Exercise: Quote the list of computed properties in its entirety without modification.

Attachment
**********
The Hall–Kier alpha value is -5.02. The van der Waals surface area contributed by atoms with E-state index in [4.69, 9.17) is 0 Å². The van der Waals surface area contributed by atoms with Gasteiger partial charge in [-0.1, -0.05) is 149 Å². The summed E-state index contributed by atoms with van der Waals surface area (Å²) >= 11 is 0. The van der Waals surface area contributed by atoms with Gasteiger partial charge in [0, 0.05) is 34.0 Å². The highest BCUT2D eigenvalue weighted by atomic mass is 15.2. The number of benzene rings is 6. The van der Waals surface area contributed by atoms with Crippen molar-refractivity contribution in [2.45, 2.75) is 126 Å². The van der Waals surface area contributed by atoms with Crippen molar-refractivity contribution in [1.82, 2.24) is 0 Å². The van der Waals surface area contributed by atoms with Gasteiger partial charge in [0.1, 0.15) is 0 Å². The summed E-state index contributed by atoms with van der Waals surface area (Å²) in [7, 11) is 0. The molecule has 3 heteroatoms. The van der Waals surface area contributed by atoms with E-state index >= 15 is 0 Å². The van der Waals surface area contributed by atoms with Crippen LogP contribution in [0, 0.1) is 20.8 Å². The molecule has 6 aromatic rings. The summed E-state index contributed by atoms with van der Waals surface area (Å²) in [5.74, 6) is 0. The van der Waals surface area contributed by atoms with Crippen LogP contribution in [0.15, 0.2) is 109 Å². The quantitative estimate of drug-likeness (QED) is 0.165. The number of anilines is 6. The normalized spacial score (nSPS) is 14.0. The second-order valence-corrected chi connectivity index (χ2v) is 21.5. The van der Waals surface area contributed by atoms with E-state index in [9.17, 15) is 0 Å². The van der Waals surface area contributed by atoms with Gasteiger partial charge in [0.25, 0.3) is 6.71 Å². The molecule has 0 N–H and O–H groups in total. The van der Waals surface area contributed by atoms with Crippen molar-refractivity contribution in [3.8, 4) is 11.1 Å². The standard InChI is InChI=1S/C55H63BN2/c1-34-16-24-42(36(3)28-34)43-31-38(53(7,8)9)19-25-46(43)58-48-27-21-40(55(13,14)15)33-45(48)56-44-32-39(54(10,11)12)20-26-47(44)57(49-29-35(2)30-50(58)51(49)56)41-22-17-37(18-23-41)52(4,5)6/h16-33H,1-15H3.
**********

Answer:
The Hall–Kier alpha value is -5.02. The van der Waals surface area contributed by atoms with E-state index in [4.69, 9.17) is 0 Å². The van der Waals surface area contributed by atoms with Gasteiger partial charge in [-0.1, -0.05) is 149 Å². The summed E-state index contributed by atoms with van der Waals surface area (Å²) >= 11 is 0. The van der Waals surface area contributed by atoms with Gasteiger partial charge in [0, 0.05) is 34.0 Å². The highest BCUT2D eigenvalue weighted by atomic mass is 15.2. The number of benzene rings is 6. The van der Waals surface area contributed by atoms with Crippen molar-refractivity contribution in [2.45, 2.75) is 126 Å². The van der Waals surface area contributed by atoms with Crippen molar-refractivity contribution in [1.82, 2.24) is 0 Å². The van der Waals surface area contributed by atoms with Gasteiger partial charge in [0.1, 0.15) is 0 Å². The summed E-state index contributed by atoms with van der Waals surface area (Å²) in [7, 11) is 0. The molecule has 3 heteroatoms. The van der Waals surface area contributed by atoms with E-state index >= 15 is 0 Å². The van der Waals surface area contributed by atoms with Crippen LogP contribution in [0, 0.1) is 20.8 Å². The molecule has 6 aromatic rings. The summed E-state index contributed by atoms with van der Waals surface area (Å²) in [5.74, 6) is 0. The van der Waals surface area contributed by atoms with Crippen LogP contribution in [0.15, 0.2) is 109 Å². The quantitative estimate of drug-likeness (QED) is 0.165. The number of anilines is 6. The normalized spacial score (nSPS) is 14.0. The second-order valence-corrected chi connectivity index (χ2v) is 21.5. The van der Waals surface area contributed by atoms with E-state index in [9.17, 15) is 0 Å². The van der Waals surface area contributed by atoms with Gasteiger partial charge in [0.25, 0.3) is 6.71 Å². The molecule has 0 N–H and O–H groups in total. The van der Waals surface area contributed by atoms with Crippen molar-refractivity contribution in [3.8, 4) is 11.1 Å². The standard InChI is InChI=1S/C55H63BN2/c1-34-16-24-42(36(3)28-34)43-31-38(53(7,8)9)19-25-46(43)58-48-27-21-40(55(13,14)15)33-45(48)56-44-32-39(54(10,11)12)20-26-47(44)57(49-29-35(2)30-50(58)51(49)56)41-22-17-37(18-23-41)52(4,5)6/h16-33H,1-15H3.